Facebook Art Director Goro Fujita works at the company’s Social VR team, and while he’s typically occupied with creating modest, but fantastical “quillistrations” as a part of his daily regime using Facebook’s first-party art tool Quill (2017), Fujita today unveiled his latest work that he says helped him explore the possibility of bringing larger-scale Quill art to Oculus Quest.
Called The Last Oasis, the room-scale experience is decidedly much larger in size than his previous works, and takes the user through multiple rooms filled with finely hand-drawn characters. From the video (linked above and below), the experience runs the gamut of different emotions, spanning a sense of wonder felt by crawling through a low-hanging entrance into an aquarium brimming with fish, to the trepidation of walking across a rickety building ready to fall apart at the floorboards.
Here’s the synopsis of The Last Oasis in his own words:
It’s the year 2125. A man-made disaster has devastated much of the earth’s ecosystem. Numerous superstorms have made North America’s entire West Coast inhospitable. Ogini Orog, a brilliant scientist and one of the few survivors, has built himself a safe bunker using his wits to survive the hostile environment looking for artifacts in order to extract and save the last remains or nature. Explore each room to uncover clues.
Larger-scale experiences like The Last Oasis are something you’d be hard-pressed to truly enjoy with a wired headset, at least without sacrificing some of the freedom you might feel in exploring a new environment. To Fujita, it’s a crucial distinction that lets you make a more direct connection with the artist.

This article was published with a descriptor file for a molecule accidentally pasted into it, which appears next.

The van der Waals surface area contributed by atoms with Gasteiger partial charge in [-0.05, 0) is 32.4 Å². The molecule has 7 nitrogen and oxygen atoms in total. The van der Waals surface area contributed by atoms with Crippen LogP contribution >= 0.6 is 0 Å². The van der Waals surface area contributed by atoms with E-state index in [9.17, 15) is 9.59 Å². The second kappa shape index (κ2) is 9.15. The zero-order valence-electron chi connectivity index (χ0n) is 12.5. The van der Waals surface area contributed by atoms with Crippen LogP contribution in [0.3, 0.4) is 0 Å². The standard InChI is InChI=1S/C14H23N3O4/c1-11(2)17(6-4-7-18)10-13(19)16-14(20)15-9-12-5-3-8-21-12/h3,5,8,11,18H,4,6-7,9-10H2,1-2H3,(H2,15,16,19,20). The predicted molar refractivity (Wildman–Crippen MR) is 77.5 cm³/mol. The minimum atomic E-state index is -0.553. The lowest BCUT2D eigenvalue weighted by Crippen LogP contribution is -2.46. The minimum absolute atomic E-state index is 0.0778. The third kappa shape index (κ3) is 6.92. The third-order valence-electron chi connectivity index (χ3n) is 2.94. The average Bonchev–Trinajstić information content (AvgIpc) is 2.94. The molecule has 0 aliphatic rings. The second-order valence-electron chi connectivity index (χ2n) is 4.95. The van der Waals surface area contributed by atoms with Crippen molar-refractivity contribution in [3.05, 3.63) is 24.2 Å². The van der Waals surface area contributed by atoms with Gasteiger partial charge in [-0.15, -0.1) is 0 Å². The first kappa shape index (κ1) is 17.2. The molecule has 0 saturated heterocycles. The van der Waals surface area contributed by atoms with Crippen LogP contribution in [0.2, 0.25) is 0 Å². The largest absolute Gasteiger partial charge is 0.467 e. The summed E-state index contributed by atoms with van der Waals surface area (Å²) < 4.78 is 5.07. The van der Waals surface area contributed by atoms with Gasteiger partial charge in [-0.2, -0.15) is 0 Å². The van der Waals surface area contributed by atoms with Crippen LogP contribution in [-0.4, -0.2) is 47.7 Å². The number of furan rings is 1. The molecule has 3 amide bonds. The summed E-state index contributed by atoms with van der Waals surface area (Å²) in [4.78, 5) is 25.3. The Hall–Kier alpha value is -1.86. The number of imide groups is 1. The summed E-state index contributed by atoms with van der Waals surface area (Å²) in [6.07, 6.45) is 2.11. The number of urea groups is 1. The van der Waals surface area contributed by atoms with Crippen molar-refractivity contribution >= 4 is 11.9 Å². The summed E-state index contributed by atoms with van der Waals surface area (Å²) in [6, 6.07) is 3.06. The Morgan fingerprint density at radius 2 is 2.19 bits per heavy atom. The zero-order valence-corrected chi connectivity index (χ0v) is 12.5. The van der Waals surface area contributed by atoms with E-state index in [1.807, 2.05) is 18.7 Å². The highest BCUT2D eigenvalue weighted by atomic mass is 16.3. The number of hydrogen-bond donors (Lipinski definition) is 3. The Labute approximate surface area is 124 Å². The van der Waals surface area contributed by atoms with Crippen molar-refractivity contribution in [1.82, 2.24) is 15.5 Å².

“For me, it was always a dream to dive into my own paintings, or dive into other people’s paintings,” says Fujita. “With Quest, you remove the wires, you become tetherless, which means you can freely now move around the space.”
Continuing: “Usually I create a painting, and I choose my compositions. This was more about how [to] design for space, and how [to] create different emotions in each space. I use different color language, different lighting, so when you dive into a new space, you feel different. It’s not just a painting anymore. You can actually send people into your mind, and I think that’s the most powerful thing for an artist—I could have never dreamt of doing [that].”
Like many VR art tools, Quill essentially represents a way for artists to create everything from standalone assets to larger works like The Last Oasis without having to master a game engine, allowing artists to use a VR headset and motion controllers to build the work entirely from the ground-up. Fujita says it took him only five days to build, done in collaboration with a small team of Facebook software engineers. That said, works created in Quill are certainly making their way to the company’s standalone headset, although the app itself hasn’t been confirmed as a Quest-compatible title yet—The Last Oasis was most likely created using an Oculus Rift and Touch controllers.
The Last Oasis is premiering at CTN Animation Expo through November 14th – 18th in Los Angeles. It’s not certain exactly where the work will be featured when Oculus Quest launches in Spring 2019, but you can be sure we’ll be looking out for it.